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TitreThe Lake St. Martin bolide has a big impact on groundwater fluoride concentrations
AuteurLeybourne, M I; Peter, J M; Johannesson, K H; Boyle, D R
SourceGeology vol. 36, no. 2, 2008 p. 115-118, https://doi.org/10.1130/G24135A.1
Année2008
Séries alt.Commission géologique du Canada, Contributions aux publications extérieures 20060582
ÉditeurGeological Society of America
Documentpublication en série
Lang.anglais
DOIhttps://doi.org/10.1130/G24135A.1
Mediapapier; en ligne; numérique
Formatshtml; pdf
ProvinceManitoba
SNRC62O/09; 62O/10; 62O/15; 62O/16
Lat/Long OENS -98.8833 -98.3333 51.8167 51.5500
Sujetsressources en eau souterraine; aquifères du substratum rocheux; géologie du substratum rocheux; géologie du socle; lithologie; roches métamorphiques; roches granitiques; roches vertes; cratères météoriques; brèches; fractures; structures flui dales; roches sédimentaires; carbonates; grès; bassins sédimentaires; couches rouges; évaporites; gypse; régimes des eaux souterraines; géochimie des eaux souterraines; puits d'eau; qualité de l'eau; salinité; sulfate; fluorures; réseaux de pH; sodium; chlorure; bore; lithium; oxydes de fer; alumine; capacité d'échange cationique; perméabilité; dangers pour la santé; analyses géochimiques; géochimie de l'eau; géochimie des roches totales; Structure d'impact de Lake St. Martin ; Grès de Winnipeg ; eau potable; hydrogéologie; géochimie; Phanérozoïque; Crétacé; Trias; Paléozoïque; Dévonien; Silurien; Ordovicien; Précambrien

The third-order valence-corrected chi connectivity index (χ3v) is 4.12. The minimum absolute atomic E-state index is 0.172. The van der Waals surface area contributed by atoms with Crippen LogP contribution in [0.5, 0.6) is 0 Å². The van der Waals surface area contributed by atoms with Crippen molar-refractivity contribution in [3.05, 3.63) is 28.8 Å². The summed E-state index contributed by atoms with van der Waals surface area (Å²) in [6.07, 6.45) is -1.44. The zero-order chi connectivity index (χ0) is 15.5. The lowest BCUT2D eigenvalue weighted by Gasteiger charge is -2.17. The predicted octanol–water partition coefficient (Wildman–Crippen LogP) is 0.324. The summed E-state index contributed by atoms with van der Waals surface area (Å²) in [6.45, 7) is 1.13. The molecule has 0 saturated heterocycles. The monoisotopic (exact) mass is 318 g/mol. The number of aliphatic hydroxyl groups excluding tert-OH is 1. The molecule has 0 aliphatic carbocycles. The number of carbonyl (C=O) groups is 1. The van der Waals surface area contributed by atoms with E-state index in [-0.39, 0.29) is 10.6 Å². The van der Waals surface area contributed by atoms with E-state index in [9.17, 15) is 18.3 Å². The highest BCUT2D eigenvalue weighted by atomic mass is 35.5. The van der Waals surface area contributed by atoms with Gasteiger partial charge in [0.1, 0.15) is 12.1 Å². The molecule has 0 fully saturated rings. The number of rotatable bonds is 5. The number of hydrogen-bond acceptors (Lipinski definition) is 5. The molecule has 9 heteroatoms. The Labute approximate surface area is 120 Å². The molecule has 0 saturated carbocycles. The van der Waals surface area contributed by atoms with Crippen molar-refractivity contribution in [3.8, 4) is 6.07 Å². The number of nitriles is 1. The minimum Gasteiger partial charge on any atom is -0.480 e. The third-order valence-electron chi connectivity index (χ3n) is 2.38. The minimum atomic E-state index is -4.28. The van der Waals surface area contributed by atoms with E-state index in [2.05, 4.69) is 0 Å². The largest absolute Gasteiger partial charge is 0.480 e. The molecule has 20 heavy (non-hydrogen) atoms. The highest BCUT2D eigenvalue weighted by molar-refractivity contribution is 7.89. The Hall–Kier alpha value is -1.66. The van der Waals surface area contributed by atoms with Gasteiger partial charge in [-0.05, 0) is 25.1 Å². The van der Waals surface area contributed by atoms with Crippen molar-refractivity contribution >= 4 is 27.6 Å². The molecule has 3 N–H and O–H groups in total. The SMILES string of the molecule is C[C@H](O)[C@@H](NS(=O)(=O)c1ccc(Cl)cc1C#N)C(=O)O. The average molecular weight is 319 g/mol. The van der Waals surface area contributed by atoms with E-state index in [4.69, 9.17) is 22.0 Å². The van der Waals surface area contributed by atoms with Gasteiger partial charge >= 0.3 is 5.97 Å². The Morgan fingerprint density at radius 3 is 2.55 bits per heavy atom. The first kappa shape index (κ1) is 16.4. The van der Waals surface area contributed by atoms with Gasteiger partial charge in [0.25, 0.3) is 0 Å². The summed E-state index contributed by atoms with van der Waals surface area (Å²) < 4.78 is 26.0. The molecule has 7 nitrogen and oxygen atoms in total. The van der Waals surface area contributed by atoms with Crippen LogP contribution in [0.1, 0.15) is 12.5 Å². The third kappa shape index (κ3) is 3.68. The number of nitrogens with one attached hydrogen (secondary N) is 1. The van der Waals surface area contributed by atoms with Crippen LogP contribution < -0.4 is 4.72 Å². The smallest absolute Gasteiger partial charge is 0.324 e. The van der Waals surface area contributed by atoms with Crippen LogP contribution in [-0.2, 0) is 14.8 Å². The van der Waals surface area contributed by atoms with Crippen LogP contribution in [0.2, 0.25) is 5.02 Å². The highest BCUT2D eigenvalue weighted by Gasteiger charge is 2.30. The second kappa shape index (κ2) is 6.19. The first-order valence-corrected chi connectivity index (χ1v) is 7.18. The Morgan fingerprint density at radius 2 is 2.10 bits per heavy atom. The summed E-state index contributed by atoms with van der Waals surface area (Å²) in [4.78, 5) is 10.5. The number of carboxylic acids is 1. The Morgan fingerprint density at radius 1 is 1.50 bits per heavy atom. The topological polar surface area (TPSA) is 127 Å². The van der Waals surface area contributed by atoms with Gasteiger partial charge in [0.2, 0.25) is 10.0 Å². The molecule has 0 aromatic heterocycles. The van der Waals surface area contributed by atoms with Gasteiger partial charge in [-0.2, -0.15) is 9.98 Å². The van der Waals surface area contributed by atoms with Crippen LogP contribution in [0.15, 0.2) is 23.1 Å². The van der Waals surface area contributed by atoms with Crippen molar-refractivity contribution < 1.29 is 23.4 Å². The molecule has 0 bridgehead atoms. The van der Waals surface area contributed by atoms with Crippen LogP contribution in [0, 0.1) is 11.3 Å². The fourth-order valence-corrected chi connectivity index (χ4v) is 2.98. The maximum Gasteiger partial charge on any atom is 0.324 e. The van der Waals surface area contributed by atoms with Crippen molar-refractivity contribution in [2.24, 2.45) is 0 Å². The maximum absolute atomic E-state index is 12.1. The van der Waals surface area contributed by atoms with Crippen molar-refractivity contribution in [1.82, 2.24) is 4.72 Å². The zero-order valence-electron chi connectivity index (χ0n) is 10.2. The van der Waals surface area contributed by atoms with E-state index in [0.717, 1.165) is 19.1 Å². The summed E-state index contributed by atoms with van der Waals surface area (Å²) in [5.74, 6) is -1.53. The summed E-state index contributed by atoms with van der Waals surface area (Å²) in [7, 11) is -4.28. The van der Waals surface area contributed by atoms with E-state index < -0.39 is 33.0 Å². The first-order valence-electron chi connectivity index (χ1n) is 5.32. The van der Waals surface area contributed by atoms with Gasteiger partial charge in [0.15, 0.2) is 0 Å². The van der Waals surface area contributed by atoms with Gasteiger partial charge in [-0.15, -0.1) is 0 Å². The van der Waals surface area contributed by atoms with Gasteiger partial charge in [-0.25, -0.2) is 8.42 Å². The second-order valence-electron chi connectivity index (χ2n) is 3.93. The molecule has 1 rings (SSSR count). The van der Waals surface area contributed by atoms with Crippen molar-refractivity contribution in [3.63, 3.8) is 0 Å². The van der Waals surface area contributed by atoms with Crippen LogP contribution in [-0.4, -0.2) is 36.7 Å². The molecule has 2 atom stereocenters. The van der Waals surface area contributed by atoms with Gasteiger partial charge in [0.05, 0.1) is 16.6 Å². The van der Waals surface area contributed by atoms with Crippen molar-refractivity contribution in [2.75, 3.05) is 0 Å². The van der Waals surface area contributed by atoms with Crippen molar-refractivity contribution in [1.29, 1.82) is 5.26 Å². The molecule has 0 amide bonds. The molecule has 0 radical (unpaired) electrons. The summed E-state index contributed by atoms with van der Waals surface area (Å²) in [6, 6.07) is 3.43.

Illustrationssketch maps; plots
ProgrammeGovernment of Manitoba, Funding Program
ProgrammeProgramme de cartographie des eaux souterraines
Résumé(disponible en anglais seulement)
The majority of residents of Manitoba (Canada) outside of the capital, Winnipeg, rely on groundwater for their drinking water. Between lakes Winnipeg and Winnipegosis, most aquifers occur in Paleozoic carbonate lithologies. Proximal to the town of Gypsumville, however, lithologies associated with the Lake St. Martin impact structure and younger basin-fi lling red bed and evaporite ( gypsum/anhydrite) sedimentary rocks complicate the hydrology and hydrochemistry.
Here, domestic wells have elevated salinities (up to 8000 mg/L total dissolved solids), elevated sulfate (up to 4000 mg/L), and elevated fl uoride concentrations that are in excess of health limits (F- up to 15.2 mg/L, with 20% over 1.5 mg/L). Groundwaters with elevated fl uoride occur exclusively within the impact structure. The impact melt rocks and younger red beds consistently have the highest fl uoride abundances, up to 2160 ppm. Groundwater pH values are alkaline, ranging up to 10.7, with highest groundwater pH from wells in the impact melt rocks. The spatial associations of impact melt rocks and red beds with elevated fl uoride, strong positive correlations between fl uoride and pH, sodium, chloride, sulfate, boron and lithium, greater Fe2O3 and Al2O3 concentrations of the host rocks, and cation exchange capacity (CEC) all indicate that fl uoride concentrations in groundwaters are enhanced as a result of anion exchange wherein OH- and CO3 2- displace F- adsorbed onto Fe- and Al-oxyhydroxide surfaces. Thus, the elevated fl uoride contents of groundwaters at Gypsumville are a consequence of the composition of the impact melt rocks and enhanced permeability and grain-size reduction produced by bolide impact.
GEOSCAN ID223336